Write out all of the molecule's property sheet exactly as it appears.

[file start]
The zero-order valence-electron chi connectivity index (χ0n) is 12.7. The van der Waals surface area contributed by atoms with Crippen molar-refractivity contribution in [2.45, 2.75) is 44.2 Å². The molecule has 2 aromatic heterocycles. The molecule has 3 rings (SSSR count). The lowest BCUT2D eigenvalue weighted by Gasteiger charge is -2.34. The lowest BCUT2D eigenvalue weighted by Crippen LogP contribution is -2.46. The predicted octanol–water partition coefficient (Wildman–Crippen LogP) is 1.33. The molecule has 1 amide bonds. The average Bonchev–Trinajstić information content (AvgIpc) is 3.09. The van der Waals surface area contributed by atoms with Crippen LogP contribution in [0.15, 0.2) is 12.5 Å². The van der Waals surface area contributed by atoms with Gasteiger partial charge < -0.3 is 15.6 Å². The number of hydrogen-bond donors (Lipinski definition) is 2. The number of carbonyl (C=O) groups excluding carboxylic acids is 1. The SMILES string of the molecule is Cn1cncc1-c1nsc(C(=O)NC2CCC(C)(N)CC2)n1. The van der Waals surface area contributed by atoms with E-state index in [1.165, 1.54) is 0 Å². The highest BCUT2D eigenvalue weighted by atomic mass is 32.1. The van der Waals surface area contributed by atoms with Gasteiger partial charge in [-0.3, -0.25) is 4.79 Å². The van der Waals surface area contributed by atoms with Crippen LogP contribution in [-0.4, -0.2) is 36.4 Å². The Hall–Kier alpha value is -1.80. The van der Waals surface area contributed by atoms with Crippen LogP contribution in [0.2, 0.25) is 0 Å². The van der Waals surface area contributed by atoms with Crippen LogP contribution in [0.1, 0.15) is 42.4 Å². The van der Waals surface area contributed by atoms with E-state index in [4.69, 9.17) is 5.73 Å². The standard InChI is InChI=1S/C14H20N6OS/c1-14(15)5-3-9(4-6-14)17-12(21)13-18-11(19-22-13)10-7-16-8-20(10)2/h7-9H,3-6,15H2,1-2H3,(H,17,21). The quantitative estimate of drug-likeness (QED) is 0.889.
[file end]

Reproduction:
The zero-order valence-electron chi connectivity index (χ0n) is 12.7. The van der Waals surface area contributed by atoms with Crippen molar-refractivity contribution in [2.45, 2.75) is 44.2 Å². The molecule has 2 aromatic heterocycles. The molecule has 3 rings (SSSR count). The lowest BCUT2D eigenvalue weighted by Gasteiger charge is -2.34. The lowest BCUT2D eigenvalue weighted by Crippen LogP contribution is -2.46. The predicted octanol–water partition coefficient (Wildman–Crippen LogP) is 1.33. The molecule has 1 amide bonds. The average Bonchev–Trinajstić information content (AvgIpc) is 3.09. The van der Waals surface area contributed by atoms with Crippen LogP contribution in [0.15, 0.2) is 12.5 Å². The van der Waals surface area contributed by atoms with Gasteiger partial charge < -0.3 is 15.6 Å². The number of hydrogen-bond donors (Lipinski definition) is 2. The number of carbonyl (C=O) groups excluding carboxylic acids is 1. The SMILES string of the molecule is Cn1cncc1-c1nsc(C(=O)NC2CCC(C)(N)CC2)n1. The van der Waals surface area contributed by atoms with E-state index in [1.165, 1.54) is 0 Å². The highest BCUT2D eigenvalue weighted by atomic mass is 32.1. The van der Waals surface area contributed by atoms with Gasteiger partial charge in [-0.3, -0.25) is 4.79 Å². The van der Waals surface area contributed by atoms with Crippen LogP contribution in [-0.4, -0.2) is 36.4 Å². The Hall–Kier alpha value is -1.80. The van der Waals surface area contributed by atoms with Crippen LogP contribution in [0.2, 0.25) is 0 Å². The van der Waals surface area contributed by atoms with Crippen LogP contribution in [0.1, 0.15) is 42.4 Å². The van der Waals surface area contributed by atoms with E-state index in [4.69, 9.17) is 5.73 Å². The standard InChI is InChI=1S/C14H20N6OS/c1-14(15)5-3-9(4-6-14)17-12(21)13-18-11(19-22-13)10-7-16-8-20(10)2/h7-9H,3-6,15H2,1-2H3,(H,17,21). The quantitative estimate of drug-likeness (QED) is 0.889.